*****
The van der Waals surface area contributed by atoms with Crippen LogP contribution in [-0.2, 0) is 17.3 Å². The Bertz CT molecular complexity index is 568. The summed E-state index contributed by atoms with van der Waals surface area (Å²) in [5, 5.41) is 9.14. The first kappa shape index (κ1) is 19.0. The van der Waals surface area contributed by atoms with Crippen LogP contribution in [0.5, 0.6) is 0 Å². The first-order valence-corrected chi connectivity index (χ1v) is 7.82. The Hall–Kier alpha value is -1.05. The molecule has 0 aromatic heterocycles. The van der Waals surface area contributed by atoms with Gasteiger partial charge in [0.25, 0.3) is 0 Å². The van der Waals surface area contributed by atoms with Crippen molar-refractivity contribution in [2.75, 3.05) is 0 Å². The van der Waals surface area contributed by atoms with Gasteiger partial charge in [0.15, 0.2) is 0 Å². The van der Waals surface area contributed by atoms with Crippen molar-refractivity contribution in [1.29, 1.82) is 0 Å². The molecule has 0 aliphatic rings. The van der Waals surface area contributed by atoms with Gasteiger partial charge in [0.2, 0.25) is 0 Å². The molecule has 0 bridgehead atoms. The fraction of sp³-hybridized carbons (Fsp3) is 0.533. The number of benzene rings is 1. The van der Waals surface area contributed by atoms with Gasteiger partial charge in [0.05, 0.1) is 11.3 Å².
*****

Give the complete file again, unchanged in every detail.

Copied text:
The van der Waals surface area contributed by atoms with Crippen LogP contribution in [-0.2, 0) is 17.3 Å². The Bertz CT molecular complexity index is 568. The summed E-state index contributed by atoms with van der Waals surface area (Å²) in [5, 5.41) is 9.14. The first kappa shape index (κ1) is 19.0. The van der Waals surface area contributed by atoms with Crippen LogP contribution in [0.5, 0.6) is 0 Å². The first-order valence-corrected chi connectivity index (χ1v) is 7.82. The Hall–Kier alpha value is -1.05. The molecule has 0 aromatic heterocycles. The van der Waals surface area contributed by atoms with Gasteiger partial charge in [0.25, 0.3) is 0 Å². The van der Waals surface area contributed by atoms with Crippen molar-refractivity contribution in [2.75, 3.05) is 0 Å². The van der Waals surface area contributed by atoms with Gasteiger partial charge in [0.15, 0.2) is 0 Å². The van der Waals surface area contributed by atoms with Crippen molar-refractivity contribution in [1.29, 1.82) is 0 Å². The molecule has 0 aliphatic rings. The van der Waals surface area contributed by atoms with Gasteiger partial charge in [0.2, 0.25) is 0 Å². The molecule has 0 bridgehead atoms. The fraction of sp³-hybridized carbons (Fsp3) is 0.533. The number of benzene rings is 1. The van der Waals surface area contributed by atoms with Gasteiger partial charge in [0.05, 0.1) is 11.3 Å².